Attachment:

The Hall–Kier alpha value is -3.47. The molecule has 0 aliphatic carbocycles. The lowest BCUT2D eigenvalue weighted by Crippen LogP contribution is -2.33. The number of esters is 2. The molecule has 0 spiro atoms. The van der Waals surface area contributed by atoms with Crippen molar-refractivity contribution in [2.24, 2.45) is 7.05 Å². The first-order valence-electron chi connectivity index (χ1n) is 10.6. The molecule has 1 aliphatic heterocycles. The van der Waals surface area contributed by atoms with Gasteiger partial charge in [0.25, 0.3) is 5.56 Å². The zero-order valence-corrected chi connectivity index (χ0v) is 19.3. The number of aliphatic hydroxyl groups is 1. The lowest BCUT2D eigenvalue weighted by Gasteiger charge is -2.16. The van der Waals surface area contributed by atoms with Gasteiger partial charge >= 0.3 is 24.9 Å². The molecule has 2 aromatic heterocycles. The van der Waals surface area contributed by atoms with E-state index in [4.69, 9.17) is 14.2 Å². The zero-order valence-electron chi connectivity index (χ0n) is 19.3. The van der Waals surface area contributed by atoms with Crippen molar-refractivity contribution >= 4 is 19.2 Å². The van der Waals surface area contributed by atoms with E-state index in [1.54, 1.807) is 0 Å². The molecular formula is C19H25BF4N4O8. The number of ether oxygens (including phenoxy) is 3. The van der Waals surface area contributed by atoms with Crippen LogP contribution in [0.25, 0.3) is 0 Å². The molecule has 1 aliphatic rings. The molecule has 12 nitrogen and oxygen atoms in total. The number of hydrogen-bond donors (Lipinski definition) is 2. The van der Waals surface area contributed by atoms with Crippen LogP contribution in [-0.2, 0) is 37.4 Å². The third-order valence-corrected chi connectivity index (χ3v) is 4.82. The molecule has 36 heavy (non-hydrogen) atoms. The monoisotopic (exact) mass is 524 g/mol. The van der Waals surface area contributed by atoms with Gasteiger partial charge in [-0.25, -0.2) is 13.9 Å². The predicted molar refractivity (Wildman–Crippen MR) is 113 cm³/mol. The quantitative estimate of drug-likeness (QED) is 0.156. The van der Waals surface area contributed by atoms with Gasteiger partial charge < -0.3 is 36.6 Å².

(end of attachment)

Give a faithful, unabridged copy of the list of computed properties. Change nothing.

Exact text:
The Hall–Kier alpha value is -3.47. The molecule has 0 aliphatic carbocycles. The lowest BCUT2D eigenvalue weighted by Crippen LogP contribution is -2.33. The number of esters is 2. The molecule has 0 spiro atoms. The van der Waals surface area contributed by atoms with Crippen molar-refractivity contribution in [2.24, 2.45) is 7.05 Å². The first-order valence-electron chi connectivity index (χ1n) is 10.6. The molecule has 1 aliphatic heterocycles. The van der Waals surface area contributed by atoms with Gasteiger partial charge in [0.25, 0.3) is 5.56 Å². The zero-order valence-corrected chi connectivity index (χ0v) is 19.3. The number of aliphatic hydroxyl groups is 1. The lowest BCUT2D eigenvalue weighted by Gasteiger charge is -2.16. The van der Waals surface area contributed by atoms with Gasteiger partial charge >= 0.3 is 24.9 Å². The molecule has 2 aromatic heterocycles. The van der Waals surface area contributed by atoms with E-state index in [4.69, 9.17) is 14.2 Å². The zero-order valence-electron chi connectivity index (χ0n) is 19.3. The van der Waals surface area contributed by atoms with Crippen molar-refractivity contribution >= 4 is 19.2 Å². The van der Waals surface area contributed by atoms with E-state index in [1.54, 1.807) is 0 Å². The molecular formula is C19H25BF4N4O8. The number of ether oxygens (including phenoxy) is 3. The van der Waals surface area contributed by atoms with Crippen LogP contribution in [0.25, 0.3) is 0 Å². The molecule has 1 aliphatic rings. The molecule has 12 nitrogen and oxygen atoms in total. The number of hydrogen-bond donors (Lipinski definition) is 2. The van der Waals surface area contributed by atoms with Crippen LogP contribution in [-0.2, 0) is 37.4 Å². The third-order valence-corrected chi connectivity index (χ3v) is 4.82. The molecule has 36 heavy (non-hydrogen) atoms. The monoisotopic (exact) mass is 524 g/mol. The van der Waals surface area contributed by atoms with Gasteiger partial charge in [-0.25, -0.2) is 13.9 Å². The predicted molar refractivity (Wildman–Crippen MR) is 113 cm³/mol. The quantitative estimate of drug-likeness (QED) is 0.156. The van der Waals surface area contributed by atoms with Gasteiger partial charge < -0.3 is 36.6 Å².